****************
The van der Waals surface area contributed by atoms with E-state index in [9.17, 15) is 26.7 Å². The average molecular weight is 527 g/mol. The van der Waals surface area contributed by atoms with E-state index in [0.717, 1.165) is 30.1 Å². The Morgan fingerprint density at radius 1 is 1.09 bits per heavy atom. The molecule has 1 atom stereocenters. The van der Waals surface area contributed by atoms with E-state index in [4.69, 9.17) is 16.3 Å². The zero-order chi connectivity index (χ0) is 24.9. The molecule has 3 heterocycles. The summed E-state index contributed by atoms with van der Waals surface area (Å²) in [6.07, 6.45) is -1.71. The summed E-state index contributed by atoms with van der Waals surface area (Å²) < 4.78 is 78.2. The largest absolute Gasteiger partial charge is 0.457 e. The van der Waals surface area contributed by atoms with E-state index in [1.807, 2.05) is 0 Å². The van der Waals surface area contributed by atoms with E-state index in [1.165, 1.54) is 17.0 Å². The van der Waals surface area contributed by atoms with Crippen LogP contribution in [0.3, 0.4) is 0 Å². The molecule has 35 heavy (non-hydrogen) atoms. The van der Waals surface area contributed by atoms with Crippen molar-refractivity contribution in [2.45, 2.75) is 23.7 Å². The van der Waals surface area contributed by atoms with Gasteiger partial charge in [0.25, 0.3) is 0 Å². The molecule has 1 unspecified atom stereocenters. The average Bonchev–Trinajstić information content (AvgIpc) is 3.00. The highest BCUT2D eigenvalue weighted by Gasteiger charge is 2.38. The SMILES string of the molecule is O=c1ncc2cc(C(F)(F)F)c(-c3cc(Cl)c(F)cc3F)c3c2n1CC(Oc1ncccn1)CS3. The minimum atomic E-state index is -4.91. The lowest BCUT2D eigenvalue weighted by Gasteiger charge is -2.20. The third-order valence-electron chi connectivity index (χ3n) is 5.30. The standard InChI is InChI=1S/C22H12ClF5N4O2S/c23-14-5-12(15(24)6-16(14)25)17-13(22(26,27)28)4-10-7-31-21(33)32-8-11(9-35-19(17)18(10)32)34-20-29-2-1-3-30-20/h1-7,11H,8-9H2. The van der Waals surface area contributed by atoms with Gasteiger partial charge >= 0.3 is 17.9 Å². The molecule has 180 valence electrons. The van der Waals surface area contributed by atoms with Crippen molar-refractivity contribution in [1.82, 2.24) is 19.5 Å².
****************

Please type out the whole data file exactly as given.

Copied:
The van der Waals surface area contributed by atoms with E-state index in [9.17, 15) is 26.7 Å². The average molecular weight is 527 g/mol. The van der Waals surface area contributed by atoms with E-state index in [0.717, 1.165) is 30.1 Å². The Morgan fingerprint density at radius 1 is 1.09 bits per heavy atom. The molecule has 1 atom stereocenters. The van der Waals surface area contributed by atoms with E-state index in [4.69, 9.17) is 16.3 Å². The zero-order chi connectivity index (χ0) is 24.9. The molecule has 3 heterocycles. The summed E-state index contributed by atoms with van der Waals surface area (Å²) in [6.07, 6.45) is -1.71. The summed E-state index contributed by atoms with van der Waals surface area (Å²) < 4.78 is 78.2. The largest absolute Gasteiger partial charge is 0.457 e. The van der Waals surface area contributed by atoms with E-state index in [1.807, 2.05) is 0 Å². The van der Waals surface area contributed by atoms with E-state index in [1.165, 1.54) is 17.0 Å². The van der Waals surface area contributed by atoms with Crippen LogP contribution in [0.3, 0.4) is 0 Å². The molecule has 35 heavy (non-hydrogen) atoms. The van der Waals surface area contributed by atoms with Crippen molar-refractivity contribution in [2.45, 2.75) is 23.7 Å². The van der Waals surface area contributed by atoms with Gasteiger partial charge in [0.25, 0.3) is 0 Å². The molecule has 1 unspecified atom stereocenters. The average Bonchev–Trinajstić information content (AvgIpc) is 3.00. The highest BCUT2D eigenvalue weighted by Gasteiger charge is 2.38. The SMILES string of the molecule is O=c1ncc2cc(C(F)(F)F)c(-c3cc(Cl)c(F)cc3F)c3c2n1CC(Oc1ncccn1)CS3. The minimum atomic E-state index is -4.91. The lowest BCUT2D eigenvalue weighted by Gasteiger charge is -2.20. The third-order valence-electron chi connectivity index (χ3n) is 5.30. The standard InChI is InChI=1S/C22H12ClF5N4O2S/c23-14-5-12(15(24)6-16(14)25)17-13(22(26,27)28)4-10-7-31-21(33)32-8-11(9-35-19(17)18(10)32)34-20-29-2-1-3-30-20/h1-7,11H,8-9H2. The van der Waals surface area contributed by atoms with Gasteiger partial charge >= 0.3 is 17.9 Å². The molecule has 180 valence electrons. The van der Waals surface area contributed by atoms with Crippen molar-refractivity contribution in [1.82, 2.24) is 19.5 Å².